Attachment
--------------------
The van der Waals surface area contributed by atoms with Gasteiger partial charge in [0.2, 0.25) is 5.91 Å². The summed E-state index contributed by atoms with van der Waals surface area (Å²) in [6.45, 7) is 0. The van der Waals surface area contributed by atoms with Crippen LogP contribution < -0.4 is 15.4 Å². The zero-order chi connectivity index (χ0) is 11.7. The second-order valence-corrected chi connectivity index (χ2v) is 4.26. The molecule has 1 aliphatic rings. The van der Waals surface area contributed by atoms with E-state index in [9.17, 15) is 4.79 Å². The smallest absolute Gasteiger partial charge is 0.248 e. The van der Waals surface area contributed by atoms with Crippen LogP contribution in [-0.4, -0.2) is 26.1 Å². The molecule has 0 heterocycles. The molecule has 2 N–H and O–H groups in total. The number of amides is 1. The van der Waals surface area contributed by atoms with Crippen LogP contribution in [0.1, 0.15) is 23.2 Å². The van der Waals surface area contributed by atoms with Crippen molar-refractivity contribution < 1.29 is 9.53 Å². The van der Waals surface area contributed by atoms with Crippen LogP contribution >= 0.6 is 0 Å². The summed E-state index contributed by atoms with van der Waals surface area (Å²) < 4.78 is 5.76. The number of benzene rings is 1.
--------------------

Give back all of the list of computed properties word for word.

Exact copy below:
The van der Waals surface area contributed by atoms with Gasteiger partial charge in [0.2, 0.25) is 5.91 Å². The summed E-state index contributed by atoms with van der Waals surface area (Å²) in [6.45, 7) is 0. The van der Waals surface area contributed by atoms with Crippen LogP contribution < -0.4 is 15.4 Å². The zero-order chi connectivity index (χ0) is 11.7. The second-order valence-corrected chi connectivity index (χ2v) is 4.26. The molecule has 1 aliphatic rings. The van der Waals surface area contributed by atoms with E-state index in [9.17, 15) is 4.79 Å². The smallest absolute Gasteiger partial charge is 0.248 e. The van der Waals surface area contributed by atoms with Crippen LogP contribution in [-0.4, -0.2) is 26.1 Å². The molecule has 0 heterocycles. The molecule has 2 N–H and O–H groups in total. The number of amides is 1. The van der Waals surface area contributed by atoms with Crippen LogP contribution in [0.1, 0.15) is 23.2 Å². The van der Waals surface area contributed by atoms with Crippen molar-refractivity contribution < 1.29 is 9.53 Å². The van der Waals surface area contributed by atoms with Crippen LogP contribution >= 0.6 is 0 Å². The summed E-state index contributed by atoms with van der Waals surface area (Å²) < 4.78 is 5.76. The number of benzene rings is 1.